Retevis Ailunce HA1G GMRS Radio Review

Retevis Ailunce HA1G GMRS Radio Review

Ailunce HA1G

Ailunce HA1G

Ailunce (made by Retevis?) has recently released the Retevis Ailunce HA1G GMRS radio and it sure looks like a contender.   There is no shortage of GMRS hand held radios out there.  Many of those offerings are inexpensive, as well.   So you need some standout features to compete in this marketplace.  For me the stand out features are its Ingress Protection level (IP67) which is a waterproof rating.  Essentially, that means you can get caught in a wicked rainstorm while hiking and not worry about your comms.  The Ailunce HA1G also has an interesting screen layout and menu system.

Another huge plus is that it is ready to roll right out of the box.  All 22 GMRS channels are programmed in along with the 8 repeater channels.  Programming from the radio itself is fairly easy and most users wouldn’t need to connect to the Customer Programming Software (CPS).

Before You Buy Any Radio

Before you purchase get the FCC ID number of the radio and run it through the FCCID website.  Here is the data for the HA1G.  All of the technical data and testing reports are available to download and view in addition to product manuals, photos, etc.


Programming Software (CPS)

My comment on not being able to connect to the CPS was relevant because early users couldn’t get their radios to connect to the software at all.  Retevis seems to have fixed that  finally.  To download the CPS, go to this page and either scroll all the way to the bottom or click the link in the upper right hand corner of the page that says “Support”.   I tested it on Windows 11 and it works fine.   And it should be noted that the CPS is Windows only.

The box includes a programming cable which is a big plus as well.  Most everyone else will ding you for an extra $15 or $20 for a cable.

The ONLY real reason I needed to hook up to the CPS was to program the DTCS tones for a local GMRS repeater in my area.  And actually I could have done that pretty easily from the radio menus without the need for software.

And while I was in the CPS I went ahead and altered my Scan List a bit.

Scanning And The Scan List

The radio is pre-programmed with Scan List-1 which contains channels 1-16 and it seems to only support 16 channels per list.  I programmed in 1-7, and 15-22, and one repeater channel (RPT-2 with the modified DTCS tones).

I’m not sure how you feel about scan lists but I think 1-16 is weird.  But it is your radio, your scan list and it is fairly easy to change.  Well, not exactly.  On my computer the CPS has a list of all channels and you move the channels you want scanned to the other side.  The “UnSelect One” or “Unselect All” buttons are visible but the corresponding “Select One” or Select All” buttons are not visible.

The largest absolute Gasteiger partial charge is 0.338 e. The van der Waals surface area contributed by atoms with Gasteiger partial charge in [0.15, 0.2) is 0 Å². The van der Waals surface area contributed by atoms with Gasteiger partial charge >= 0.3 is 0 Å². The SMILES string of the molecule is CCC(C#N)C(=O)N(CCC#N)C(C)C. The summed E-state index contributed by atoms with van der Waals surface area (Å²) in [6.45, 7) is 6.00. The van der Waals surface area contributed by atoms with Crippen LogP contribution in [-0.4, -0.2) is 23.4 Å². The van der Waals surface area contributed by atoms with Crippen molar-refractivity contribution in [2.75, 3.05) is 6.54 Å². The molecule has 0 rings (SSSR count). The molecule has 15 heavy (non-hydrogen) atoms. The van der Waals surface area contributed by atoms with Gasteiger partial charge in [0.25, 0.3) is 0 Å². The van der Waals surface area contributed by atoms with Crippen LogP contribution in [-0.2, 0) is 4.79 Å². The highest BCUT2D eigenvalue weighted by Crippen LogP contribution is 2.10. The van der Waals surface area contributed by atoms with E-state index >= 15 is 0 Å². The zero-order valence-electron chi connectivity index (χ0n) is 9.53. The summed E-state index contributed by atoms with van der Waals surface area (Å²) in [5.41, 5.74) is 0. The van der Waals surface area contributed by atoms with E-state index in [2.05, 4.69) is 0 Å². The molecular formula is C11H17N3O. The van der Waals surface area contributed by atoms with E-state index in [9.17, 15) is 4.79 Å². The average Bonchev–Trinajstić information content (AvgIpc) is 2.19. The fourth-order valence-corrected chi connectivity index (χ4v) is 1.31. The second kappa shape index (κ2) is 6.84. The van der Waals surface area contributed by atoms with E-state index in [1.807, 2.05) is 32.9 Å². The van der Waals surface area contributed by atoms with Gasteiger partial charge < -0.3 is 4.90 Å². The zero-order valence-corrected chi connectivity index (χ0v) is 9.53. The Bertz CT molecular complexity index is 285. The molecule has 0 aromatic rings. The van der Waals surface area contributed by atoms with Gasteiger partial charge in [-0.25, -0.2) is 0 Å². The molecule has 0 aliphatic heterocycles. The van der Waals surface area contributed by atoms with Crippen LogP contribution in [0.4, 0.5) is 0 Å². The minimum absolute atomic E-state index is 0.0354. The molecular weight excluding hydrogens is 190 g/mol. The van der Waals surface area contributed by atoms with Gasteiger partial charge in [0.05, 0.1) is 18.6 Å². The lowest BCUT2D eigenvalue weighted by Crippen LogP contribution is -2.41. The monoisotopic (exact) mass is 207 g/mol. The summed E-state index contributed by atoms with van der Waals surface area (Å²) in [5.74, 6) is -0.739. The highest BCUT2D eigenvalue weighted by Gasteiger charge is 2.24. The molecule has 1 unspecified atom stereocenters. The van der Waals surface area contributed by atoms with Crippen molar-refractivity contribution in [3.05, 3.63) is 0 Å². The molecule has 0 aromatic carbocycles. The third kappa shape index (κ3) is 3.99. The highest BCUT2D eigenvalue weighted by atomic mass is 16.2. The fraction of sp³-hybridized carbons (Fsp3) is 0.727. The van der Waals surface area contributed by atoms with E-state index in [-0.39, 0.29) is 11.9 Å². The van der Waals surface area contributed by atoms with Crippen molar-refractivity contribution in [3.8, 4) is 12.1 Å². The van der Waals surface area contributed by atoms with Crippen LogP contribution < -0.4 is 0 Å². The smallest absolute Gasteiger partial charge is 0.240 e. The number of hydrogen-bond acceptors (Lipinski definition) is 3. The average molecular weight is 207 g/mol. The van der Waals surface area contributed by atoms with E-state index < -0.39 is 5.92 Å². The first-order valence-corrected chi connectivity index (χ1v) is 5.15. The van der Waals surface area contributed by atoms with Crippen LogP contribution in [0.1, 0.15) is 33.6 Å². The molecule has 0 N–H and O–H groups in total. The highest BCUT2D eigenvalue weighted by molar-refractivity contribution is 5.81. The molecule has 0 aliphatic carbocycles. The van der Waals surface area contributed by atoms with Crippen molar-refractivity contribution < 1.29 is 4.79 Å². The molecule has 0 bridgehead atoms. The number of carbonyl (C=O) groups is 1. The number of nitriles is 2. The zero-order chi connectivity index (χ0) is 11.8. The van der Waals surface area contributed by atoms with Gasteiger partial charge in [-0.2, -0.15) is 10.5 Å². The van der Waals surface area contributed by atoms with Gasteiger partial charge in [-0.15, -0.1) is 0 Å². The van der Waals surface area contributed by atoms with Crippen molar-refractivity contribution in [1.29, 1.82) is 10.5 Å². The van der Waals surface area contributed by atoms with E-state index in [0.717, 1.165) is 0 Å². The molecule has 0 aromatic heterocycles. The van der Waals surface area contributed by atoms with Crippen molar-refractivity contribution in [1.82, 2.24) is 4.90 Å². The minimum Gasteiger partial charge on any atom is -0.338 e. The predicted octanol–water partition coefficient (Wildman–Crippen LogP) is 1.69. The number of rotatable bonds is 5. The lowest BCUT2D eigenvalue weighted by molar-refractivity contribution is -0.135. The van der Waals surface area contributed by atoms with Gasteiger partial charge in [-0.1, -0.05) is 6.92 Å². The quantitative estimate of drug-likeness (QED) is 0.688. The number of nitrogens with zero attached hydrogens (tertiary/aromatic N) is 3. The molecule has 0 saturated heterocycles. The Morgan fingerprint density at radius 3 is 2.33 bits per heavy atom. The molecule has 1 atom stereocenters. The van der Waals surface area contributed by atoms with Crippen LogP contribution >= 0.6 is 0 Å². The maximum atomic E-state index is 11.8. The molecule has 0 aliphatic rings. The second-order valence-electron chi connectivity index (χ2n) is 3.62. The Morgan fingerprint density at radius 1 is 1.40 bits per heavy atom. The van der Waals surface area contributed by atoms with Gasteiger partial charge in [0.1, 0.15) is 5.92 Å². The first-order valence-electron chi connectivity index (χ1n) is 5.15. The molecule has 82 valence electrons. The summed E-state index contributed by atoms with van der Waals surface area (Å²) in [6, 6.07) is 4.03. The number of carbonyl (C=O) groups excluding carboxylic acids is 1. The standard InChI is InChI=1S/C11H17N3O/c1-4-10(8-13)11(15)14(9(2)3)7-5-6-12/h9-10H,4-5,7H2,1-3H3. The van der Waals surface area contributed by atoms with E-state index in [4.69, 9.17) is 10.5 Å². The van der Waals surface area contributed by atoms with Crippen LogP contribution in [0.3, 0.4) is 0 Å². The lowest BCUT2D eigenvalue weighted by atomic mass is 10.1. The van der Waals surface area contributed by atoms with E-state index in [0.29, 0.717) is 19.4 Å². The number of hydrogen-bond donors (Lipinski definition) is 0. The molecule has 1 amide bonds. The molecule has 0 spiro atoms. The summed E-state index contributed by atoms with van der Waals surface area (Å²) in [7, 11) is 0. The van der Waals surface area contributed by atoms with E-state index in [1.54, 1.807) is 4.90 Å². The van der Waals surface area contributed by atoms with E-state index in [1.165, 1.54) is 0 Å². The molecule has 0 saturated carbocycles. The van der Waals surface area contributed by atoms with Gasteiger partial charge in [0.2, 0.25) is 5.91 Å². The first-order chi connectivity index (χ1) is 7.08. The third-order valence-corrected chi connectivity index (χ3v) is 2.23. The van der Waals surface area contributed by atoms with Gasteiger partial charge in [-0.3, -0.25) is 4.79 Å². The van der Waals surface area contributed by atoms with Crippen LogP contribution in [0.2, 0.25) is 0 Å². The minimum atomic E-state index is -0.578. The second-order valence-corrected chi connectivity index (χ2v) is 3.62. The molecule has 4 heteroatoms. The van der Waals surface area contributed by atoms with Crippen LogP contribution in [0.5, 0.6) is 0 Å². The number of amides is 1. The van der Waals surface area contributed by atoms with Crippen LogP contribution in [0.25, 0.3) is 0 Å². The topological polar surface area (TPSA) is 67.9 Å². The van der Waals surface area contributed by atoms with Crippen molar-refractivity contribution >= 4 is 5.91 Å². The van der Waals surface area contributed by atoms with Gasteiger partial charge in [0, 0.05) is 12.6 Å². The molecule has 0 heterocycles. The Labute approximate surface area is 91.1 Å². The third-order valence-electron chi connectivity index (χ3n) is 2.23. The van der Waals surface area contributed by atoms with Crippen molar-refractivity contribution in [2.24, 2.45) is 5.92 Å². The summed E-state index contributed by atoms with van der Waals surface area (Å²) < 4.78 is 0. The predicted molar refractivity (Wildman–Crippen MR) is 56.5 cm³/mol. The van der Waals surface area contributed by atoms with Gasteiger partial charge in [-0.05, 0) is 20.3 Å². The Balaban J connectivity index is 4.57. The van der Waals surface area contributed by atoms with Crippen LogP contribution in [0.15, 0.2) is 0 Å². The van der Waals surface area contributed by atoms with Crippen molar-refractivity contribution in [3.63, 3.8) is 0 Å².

They are there.  You can float over them and an explanation box pops up, but the buttons are simply not visible.  I had a few “How in the World do you do this” moments before I figured it out.   You can actually modify your scan list on the radio but it is a little clunkier to do so.  But, it is certainly doable.

Fix the button visibility please, Retevis.  Or Ailunce.  Or whoever you are.

My Next Beef With The Ailunce HA1G – Weather Mode

NOAA broadcasts weather alerts with 1050 Hz tones.  When your weather radio, or in this case the HA1G hear the tones, you hear the alert.  You do have to toggle it from off to on though in the menu.  I think that is to be expected.  I don’t see a setting in the CPS to do that which is odd.

And you need to set your local NOAA weather channel.   Here is something weird.  My local NOAA channel is 162.400 MHz.  That is channel number 1.  However, I had to set mine to NOAA channel 2.  In the radio the NOAA 1 list frequency is set to zero.

Ailunce HA1G

NOAA 1 Is All Zeros

Not sure why that would be.  Also there is no way to change it on the radio or in the CPS.  It is what it is.

Note:  The NOAA 1 entry was fixed by After Sales support.   It is now 162.550.

Straight from the National Weather Service (NWS) FAQ’s:

All NOAA Weather Radio stations broadcast on one of seven frequencies in the VHF Public Service band: 162.400 megahertz (MHz), 162.425 MHz, 162.450 MHz, 162.475 MHz, 162.500 MHz, 162.525 MHz, and 162.550 MHz.

Weather Is Buried Alive

Every hand held radio I own that has NOAA weather radio and alerts is EASILY ACCESSIBLE either by pushing a keypad key that says “NOAA” or by programming a radio key for a button press to start NOAA reception.

Not so on the Retevis Ailunce HA1G.  You have to go a couple of levels deep in the menus to start listening to NOAA weather broadcasts.

While the CPS does have button programming settings, launching NOAA weather is not an option in any drop down list.  You seemingly have to access it only from the Menus where it is buried a little bit.